The chart below divides data from the conference quarterfinals into the three most recent five-season segments. Of course, don’t forget there were no playoffs in 2005. The lighter color represents a shorter series (i.e., four games long) and transitions into the darkest shades for the seven-game maximum.

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This analysis shows that the prevalence of the four-game series in the conference quarterfinals is dwindling. 10-15 seasons ago, it wouldn’t be unheard of to expect one out of every five matchups to end swiftly. However, between 2010-14, there were only three sweeps in the first round of the NHL playoffs out of 40 series. If we include this season, the figure still hovers at about 8%.

Over each five-season segment, the predominance of five and six-game conference quarterfinal series remain fairly consistent. The likelihood that the series goes five versus that of six may differ slightly in each segment, but, since 1999, between 55%-60% of series will either fall between five and six games.

The largest fluctuation and trend sits with the maximum seven-game series. There has been as many seven-game series in the conference quarterfinals over the past six playoffs as there were in the ten playoffs prior to that. In addition, there have been at least two-seven game conference quarterfinal series each season dating back to the 2008 playoffs. Therefore, you should expect a couple, if not a handful, of this year’s opening round matchups to last the duration.

3. WHAT PLAYOFF SUCCESS DO TEAMS HAVE AFTER LOSING IN THE PREVIOUS STANLEY CUP FINAL?

The unsatisfactory end to the New York Rangers 2014 Cup run stung the Blueshirts so hard that they wreaked havoc on the entire NHL this season culminating in their first Presidents’ Trophy since they captured Lord Stanley’s mug in 1994. This form of on-ice vengeance has become quite the trend lately. Three of the past four Stanley Cup bridesmaids – last season’s Rangers along with the 2013 Bruins and 2011 Canucks – all hung a Presidents’ Trophy banner the following season. But the better question is could they win the Cup?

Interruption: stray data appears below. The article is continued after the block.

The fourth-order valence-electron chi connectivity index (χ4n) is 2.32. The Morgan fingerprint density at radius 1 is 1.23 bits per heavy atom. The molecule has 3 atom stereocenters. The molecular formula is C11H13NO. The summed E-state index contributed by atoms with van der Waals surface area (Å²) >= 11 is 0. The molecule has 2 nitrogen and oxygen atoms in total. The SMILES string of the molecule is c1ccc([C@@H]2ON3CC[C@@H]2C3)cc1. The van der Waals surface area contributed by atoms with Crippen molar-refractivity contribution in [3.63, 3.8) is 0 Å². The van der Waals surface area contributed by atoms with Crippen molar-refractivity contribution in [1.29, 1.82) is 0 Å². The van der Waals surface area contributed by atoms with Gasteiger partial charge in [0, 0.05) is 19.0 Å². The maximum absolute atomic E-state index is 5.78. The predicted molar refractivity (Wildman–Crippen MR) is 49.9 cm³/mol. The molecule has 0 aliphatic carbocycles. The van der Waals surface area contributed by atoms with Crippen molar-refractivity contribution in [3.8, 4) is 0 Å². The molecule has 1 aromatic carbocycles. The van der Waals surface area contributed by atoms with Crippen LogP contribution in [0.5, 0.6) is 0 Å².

The chart below examines the subsequent season’s playoff path of the 19 Stanley Cup runners-up between the 1994 Vancouver Canucks and the 2013 Boston Bruins. Each bar below represents how far each team survived on their path of retribution. For example, only one franchise – the 1995-96 Detroit Red Wings – reached at most three rounds the following a season where at best they could be coined Stanley Cup finalists.

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Over this time period, the most prevalent result for the prior season’s Cup loser is an exit in the Conference Quarterfinal (7 of 19 or 37%). However, slightly above one-quarter of teams do survive at most one round. At least the 2015 New York Rangers have that to look forward to. They are already well ahead of the 26% of teams who didn’t subsequently qualify for the playoffs at all. At least, over this period, no team has had the devastation of reaching the Cup and losing in consecutive years. For instance, the expansion St. Louis Blues reached the Cup Final in their first three seasons and they haven’t been back in 45 years.

The Rangers can always hang their hat on the fact that one franchise completed this feat. And they don’t need to look far. For the only team, since 1994, to lose in the Stanley Cup Final and return successfully (in 2009) to the game’s biggest stage is none other than their 2015 Eastern Quarterfinal opponents – the Pittsburgh Penguins.

Check back with me next week as we start getting prepared for the conference semifinals. In the meantime, let me know what burning questions you have and I will try my best to include them in upcoming analyses.

Bob Sullivan writes periodically for SportingCharts.com and can be followed on Twitter at @mrbobsullivan.